Even without tertiary studies behind you, it's possible to study for the JLPT (Japanese Language Proficiency Test) to prove your level in the language and there are plenty of textbooks you can buy to help you. However, it's worth checking whether or not the work you're seeking requires this as the exam doesn't include a spoken element and only focuses on reading, writing and listening.
If you’re wondering where you can find classes, you should make contact with your state's Australia Japan Society. The friendly volunteers will be able to give you advice about classes and online learning opportunities where students can improve their language skills and level, or learn a traditional art of Japan, like flower arrangement, tea ceremony or calligraphy.
Thanks to the internet, not only can you find a local language school, but you can also take one of a number of online courses too. In addition, there are apps, YouTube videos, and Massive Open Online Courses (MOOCs) for you to sink your teeth into. It should be noted that, just like everything else on the internet, the quality of these resources can vary.
We recommend you do a lot of research before making any decision as constantly changing study resources and courses will not give you the outcomes you need and can also cause confusion. Choose a good resource, stick to it, and practise regularly.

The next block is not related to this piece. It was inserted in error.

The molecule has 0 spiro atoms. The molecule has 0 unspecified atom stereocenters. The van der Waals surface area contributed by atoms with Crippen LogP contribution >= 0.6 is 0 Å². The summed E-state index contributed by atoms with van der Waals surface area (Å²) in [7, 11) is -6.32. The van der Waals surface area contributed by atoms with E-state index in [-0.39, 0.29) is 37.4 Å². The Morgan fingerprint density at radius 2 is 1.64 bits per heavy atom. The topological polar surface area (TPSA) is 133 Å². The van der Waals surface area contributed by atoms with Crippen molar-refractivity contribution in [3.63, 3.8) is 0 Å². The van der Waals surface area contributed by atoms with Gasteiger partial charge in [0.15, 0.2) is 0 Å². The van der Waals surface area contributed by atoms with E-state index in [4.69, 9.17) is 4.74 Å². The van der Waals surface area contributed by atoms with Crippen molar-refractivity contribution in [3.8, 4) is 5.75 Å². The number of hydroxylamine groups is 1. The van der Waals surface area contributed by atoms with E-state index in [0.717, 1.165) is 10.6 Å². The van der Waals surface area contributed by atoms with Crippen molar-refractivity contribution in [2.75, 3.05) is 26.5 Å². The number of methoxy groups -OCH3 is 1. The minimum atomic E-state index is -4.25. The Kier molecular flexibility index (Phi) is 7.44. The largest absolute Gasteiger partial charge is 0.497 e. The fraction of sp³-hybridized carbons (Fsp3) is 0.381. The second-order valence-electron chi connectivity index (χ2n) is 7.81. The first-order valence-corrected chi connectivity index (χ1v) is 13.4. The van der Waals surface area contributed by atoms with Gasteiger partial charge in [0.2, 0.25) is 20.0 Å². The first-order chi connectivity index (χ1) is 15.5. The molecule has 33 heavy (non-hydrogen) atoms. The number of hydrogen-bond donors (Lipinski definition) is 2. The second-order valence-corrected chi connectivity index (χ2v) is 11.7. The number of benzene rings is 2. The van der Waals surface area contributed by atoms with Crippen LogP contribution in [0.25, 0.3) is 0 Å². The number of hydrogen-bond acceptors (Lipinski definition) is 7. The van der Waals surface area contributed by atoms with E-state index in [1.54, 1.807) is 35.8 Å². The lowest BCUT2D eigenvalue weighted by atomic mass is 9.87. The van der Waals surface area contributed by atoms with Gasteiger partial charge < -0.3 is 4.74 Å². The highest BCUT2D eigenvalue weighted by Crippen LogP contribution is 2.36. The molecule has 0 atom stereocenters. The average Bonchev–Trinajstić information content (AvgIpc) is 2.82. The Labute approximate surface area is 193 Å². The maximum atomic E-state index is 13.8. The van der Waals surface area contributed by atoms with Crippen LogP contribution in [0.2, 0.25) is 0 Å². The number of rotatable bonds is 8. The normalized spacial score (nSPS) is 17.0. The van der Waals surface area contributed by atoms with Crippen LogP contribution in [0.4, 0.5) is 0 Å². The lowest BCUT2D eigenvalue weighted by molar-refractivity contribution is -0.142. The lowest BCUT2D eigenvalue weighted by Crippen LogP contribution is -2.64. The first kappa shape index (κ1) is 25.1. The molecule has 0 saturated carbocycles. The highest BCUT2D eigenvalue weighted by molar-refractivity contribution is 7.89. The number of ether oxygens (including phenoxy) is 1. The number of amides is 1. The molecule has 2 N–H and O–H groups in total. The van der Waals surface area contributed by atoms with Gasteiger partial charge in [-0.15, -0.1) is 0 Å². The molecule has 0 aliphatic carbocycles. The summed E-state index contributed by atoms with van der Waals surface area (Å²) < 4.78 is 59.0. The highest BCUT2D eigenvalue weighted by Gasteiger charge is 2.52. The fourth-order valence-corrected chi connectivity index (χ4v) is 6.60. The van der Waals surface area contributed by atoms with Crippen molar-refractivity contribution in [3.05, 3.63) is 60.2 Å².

Study Japanese with Private Tutorials
You may not know this, but you can study Japanese with a private tutor without even having to leave the house. Typing Japanese lessons near me into Google is a good starting point to find a local tutor.
This can be beneficial if you have a hectic schedule at university, and you can't find a space in your timetable to take Japanese classes.
You can call a private Japanese tutor who’ll be happy to meet you in an agreed location to start teaching you Japanese on a regular basis. This way, you can learn Japanese at a time that suits you, making it the most flexible way to learn.